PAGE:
People are flooding the drug stores in search of insect repelent and citronella candles as the number of West Nile Virus cases skyrocket to record numbers.

With the numbers of positive WNV cases soaring into the thousands across the country, it is time to call for new plans to annihilate the virus. Some counties have already taken on the inevitable while others are lacking in the fight.

As of Aug. 28, the state of Texas reported 733 cases of WNV to the Centers of Disease Control.  Among the cases, 30 resulted in deaths due to the virus. In Tarrant County alone 218 cases have been confirmed and five of them resulted in death.

According to the CDC website, the WNV is a potentially serious illness. Experts believe WNV is established as a seasonal epidemic in North America that flares up in the summer and continues in the fall.

These numbers astonish me not only as a mother but also as a concerned citizen. If you look at the numbers from a mathematical perspective, the ratio of death to case is lower than 4 percent; roughly 1 out of 24 people have contracted the virus. These numbers may not sound too bad but when you take into consideration last year’s numbers, the threat becomes a reality.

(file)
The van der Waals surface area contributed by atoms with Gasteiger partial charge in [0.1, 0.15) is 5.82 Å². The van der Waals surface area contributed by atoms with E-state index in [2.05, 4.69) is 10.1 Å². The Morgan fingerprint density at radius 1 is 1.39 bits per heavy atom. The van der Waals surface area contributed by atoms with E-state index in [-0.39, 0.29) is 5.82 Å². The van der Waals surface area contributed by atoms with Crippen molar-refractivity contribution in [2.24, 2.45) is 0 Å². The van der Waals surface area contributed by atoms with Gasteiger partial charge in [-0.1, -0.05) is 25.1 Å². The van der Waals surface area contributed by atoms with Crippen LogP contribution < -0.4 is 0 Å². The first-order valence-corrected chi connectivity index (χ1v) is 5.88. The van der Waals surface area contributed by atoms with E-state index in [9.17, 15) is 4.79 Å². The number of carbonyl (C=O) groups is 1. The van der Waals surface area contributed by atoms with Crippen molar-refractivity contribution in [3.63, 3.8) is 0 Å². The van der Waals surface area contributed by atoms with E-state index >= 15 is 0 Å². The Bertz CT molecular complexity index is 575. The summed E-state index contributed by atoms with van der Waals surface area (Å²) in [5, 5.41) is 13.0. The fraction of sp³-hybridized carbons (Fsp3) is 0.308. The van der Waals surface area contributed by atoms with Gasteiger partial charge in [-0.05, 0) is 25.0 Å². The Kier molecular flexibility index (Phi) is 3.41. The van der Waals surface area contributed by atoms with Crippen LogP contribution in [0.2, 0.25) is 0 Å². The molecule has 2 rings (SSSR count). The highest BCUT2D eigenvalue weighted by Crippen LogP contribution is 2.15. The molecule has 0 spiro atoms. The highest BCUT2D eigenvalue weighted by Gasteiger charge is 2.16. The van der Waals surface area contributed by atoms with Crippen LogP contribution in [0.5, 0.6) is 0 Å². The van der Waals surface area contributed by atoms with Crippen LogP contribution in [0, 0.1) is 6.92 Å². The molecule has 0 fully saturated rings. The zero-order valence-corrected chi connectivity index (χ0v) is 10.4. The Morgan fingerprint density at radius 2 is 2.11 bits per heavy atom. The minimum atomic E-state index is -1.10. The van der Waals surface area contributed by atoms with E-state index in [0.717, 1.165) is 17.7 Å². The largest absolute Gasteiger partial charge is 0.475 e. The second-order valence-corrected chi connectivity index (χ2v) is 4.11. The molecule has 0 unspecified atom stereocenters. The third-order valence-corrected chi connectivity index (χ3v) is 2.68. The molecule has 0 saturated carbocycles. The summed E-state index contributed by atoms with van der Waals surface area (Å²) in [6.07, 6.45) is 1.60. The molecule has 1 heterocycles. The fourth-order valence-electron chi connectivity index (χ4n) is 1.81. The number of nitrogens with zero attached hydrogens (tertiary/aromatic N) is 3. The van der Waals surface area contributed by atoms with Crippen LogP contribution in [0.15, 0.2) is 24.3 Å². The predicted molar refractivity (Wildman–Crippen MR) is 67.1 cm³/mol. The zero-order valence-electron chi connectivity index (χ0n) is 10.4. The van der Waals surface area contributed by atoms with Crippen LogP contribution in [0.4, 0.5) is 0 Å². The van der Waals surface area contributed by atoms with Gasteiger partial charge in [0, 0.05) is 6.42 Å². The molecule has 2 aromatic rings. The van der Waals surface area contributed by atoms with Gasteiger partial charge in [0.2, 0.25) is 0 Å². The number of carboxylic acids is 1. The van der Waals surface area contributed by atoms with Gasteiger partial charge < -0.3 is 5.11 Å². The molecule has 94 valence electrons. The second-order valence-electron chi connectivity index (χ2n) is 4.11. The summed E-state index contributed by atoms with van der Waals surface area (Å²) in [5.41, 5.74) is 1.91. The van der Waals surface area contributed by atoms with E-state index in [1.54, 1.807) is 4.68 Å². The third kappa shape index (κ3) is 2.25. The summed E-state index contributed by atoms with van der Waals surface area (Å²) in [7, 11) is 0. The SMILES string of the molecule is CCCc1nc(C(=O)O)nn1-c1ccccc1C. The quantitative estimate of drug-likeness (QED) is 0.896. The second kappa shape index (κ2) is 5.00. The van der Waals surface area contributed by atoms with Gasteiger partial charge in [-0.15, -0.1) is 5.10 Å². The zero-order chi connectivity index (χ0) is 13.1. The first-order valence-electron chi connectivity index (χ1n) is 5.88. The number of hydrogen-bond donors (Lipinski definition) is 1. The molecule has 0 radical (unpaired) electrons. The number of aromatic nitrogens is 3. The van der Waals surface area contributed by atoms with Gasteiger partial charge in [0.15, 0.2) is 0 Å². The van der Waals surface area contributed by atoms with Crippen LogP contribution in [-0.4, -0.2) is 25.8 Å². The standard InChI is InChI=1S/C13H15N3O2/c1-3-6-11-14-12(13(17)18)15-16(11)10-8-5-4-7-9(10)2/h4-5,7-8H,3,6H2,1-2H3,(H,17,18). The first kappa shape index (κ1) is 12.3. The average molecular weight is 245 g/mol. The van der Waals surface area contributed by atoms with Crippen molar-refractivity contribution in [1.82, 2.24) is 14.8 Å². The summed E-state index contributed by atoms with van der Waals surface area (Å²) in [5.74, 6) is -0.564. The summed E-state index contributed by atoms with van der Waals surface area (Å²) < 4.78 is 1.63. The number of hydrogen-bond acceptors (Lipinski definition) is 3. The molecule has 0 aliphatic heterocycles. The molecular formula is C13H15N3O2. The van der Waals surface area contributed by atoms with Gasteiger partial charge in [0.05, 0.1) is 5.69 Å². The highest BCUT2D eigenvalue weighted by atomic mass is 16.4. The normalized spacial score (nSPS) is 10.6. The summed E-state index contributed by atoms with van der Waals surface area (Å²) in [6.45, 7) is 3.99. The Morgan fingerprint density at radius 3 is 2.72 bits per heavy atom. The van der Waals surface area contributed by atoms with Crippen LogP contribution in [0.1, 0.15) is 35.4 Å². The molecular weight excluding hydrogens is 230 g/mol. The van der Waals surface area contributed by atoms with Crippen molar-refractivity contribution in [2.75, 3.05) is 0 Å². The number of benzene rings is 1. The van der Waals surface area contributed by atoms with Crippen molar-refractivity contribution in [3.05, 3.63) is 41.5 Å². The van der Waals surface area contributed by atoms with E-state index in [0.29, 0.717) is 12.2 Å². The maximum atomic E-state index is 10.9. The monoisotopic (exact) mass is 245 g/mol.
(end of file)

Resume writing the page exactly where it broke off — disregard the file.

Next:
In 2011, only 712 cases were reported in the United States and 43 resulted in death.

The reason why these numbers are so mind boggling to me is because the summer months have just come to an end, and we still have to fight the battle through the fall.

Finally, when the temperature starts to become bearable, our children cannot play outside without covering them with mosquito repellent.

I beg to ask the question: What is Tarrant County doing to minimize the threat.

On Aug. 17, Tarrant County officials finally decided to launch a ground attack to terminate the virus by spraying pesticides in the 76104 and 76110 zip codes of Fort Worth. At the date of print aerial spraying was off the table.

This is great, but then I wonder about the consequences of these actions, will it contaminate the flora and fauna around the area or not, these questions prod my mind every evening when my 8-year-old asks to go outside.

Which is the greater threat the mosquitoes or the pesticides flying through the air, neither of them suit me very well.

-Rachel Peel

rlpeel@txwes.edu

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